So I’m not going to do it, but it would be a fantastic project. I mean, Ontong Java has got to be the place where people go off to eastern Polynesia, because it’s a massive atoll. I don’t know how many islands are on it, but its lagoon is like 100-kilometres long or something. I mean, it’s enormous. So it’s the obvious place.

But where the homeland was before then, we don’t know. It may not even be in the Solomons. I said to Bill Wilson, ‘Why couldn’t it be Rotuma?’ Because Rotuma today is a language related to Fijian. It’s a central Pacific language, but it shows massive loans from Samoan, and massive loans from Tongan.

It’s a very old language. But what if there was a community that kept themselves separate, and they were first of all established on Rotuma, or some other island around there. We just don’t know.

That’s why when I — I think the real title of the lecture was something about, has the synthesis finally arrived? No. All we’ve done is opened up millions more interesting questions. No one would have ever bothered to go to Ontong Java to look for anything, it’s just an outlier, but now suddenly these central northern outliers become the place to do.

QUESTION: Okay, my second round of questions, if that’s alright. I’m really glad that you ended with the politics of ancient DNA, because I think that is something that the New York Times article picked up on for a number of reasons. I wanted you to, if you could, comment a little bit further, in particular about the Vanuatu samples, because the New York Times article seemed to be criticising, in particular, the lack of control communities have once the samples are gone, and then also the politics around the fact that this is such a hot topic.

You managed to get skeletal material as a post-doc, or as anyone, and you get it to Germany or Harvard, and you are, like, guaranteed Nature papers, and that sort of can bring you — like you were saying — there’s a lot of politics in academic circles about the prestige and being able to get more grant funding and job security and all of those sorts of things by landing your names in these sorts of journals and on these research teams.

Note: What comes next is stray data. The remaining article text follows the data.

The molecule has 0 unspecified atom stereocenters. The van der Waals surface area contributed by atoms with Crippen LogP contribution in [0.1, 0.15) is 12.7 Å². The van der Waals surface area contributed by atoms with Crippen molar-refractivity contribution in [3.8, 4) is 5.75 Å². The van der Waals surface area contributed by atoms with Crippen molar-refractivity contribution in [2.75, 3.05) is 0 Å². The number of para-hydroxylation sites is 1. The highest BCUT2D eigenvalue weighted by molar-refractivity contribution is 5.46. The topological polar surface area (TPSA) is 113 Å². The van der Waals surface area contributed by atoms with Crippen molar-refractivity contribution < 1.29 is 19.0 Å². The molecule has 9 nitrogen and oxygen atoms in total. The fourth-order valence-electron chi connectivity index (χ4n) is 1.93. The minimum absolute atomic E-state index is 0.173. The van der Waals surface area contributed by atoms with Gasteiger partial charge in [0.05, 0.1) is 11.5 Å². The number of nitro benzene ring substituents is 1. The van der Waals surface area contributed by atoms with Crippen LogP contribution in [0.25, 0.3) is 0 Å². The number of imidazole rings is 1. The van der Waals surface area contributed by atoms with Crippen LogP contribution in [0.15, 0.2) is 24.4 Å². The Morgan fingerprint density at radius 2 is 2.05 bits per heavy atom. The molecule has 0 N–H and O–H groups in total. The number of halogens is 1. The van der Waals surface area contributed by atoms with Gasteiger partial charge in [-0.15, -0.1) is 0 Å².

So there seems to be a lot of pressure, potentially, on indigenous owners or cultural groups around ancient DNA, and that they lose control of it once it’s gone. I think that was something that the New York Times article illuminated on, and I thought you obviously have very strong personal relationships with people in Vanuatu. What were your thoughts on that, on how that was projected in the New York Times article, in particular.

MATTHEW SPRIGGS: This problem will never end, because consent in one generation, as we know in Australia, is not consent in another. So it’s an intractable problem in many ways.

It may well be that in 20 years time, people will start jumping up and down and saying, ‘Yes, why did you bloody do this DNA on our ancient samples?’ And all you can say is, ‘Well, I spoke to all the people 20 years ago and they all said it was fine.’

There is a bit of a tendency today to kind of — people to run down their own parents and grandparents in this regard. This idea that people didn’t know why they were giving samples, or why they were allowing people to do this 20 years ago — people 20 years ago were just as intelligent as people are today. They had their reasons for saying yes at the time, which are different than maybe your reasons for saying no today.

So I think the politics will never end on this. It will never end until it kind of doesn’t matter. So I know at one level there’s lots of sensitivity particularly among Aboriginal groups in Australia about DNA and these vampire projects of getting everybody’s DNA. The same in New Caledonia, perhaps.

But on the other hand, there are many thousands of Aboriginal people who are voting with their feet, and they send their samples off to 23andMe and, just as anybody else in the world who is literate and interested in their past. So what is that telling us?

The trouble is, you know, people are sending their DNA off, these labs are taking up this DNA — but remember these are real labs. They’re not like these commercial labs — many of them are shonky, you know, and the stuff — people are paying $95 to be sold a bill of goods, frankly, a lot of these. At least this stuff’s being done by real people who aren’t doing it just for commercial gain.

The politics internally of genetics is — I thought archaeologists were bad at sniping at each other and stuff, but the geneticists are worse. The unfortunate politics of the way science works today is that there’s a lot of pressure for people to get into about three journals. There’s Science, Nature, and then there’s the other one, which people think stands for Paper Not Accepted in Science. PNAS. Proceedings of the National Academy of Sciences. But, you know, it’s considered very much the third.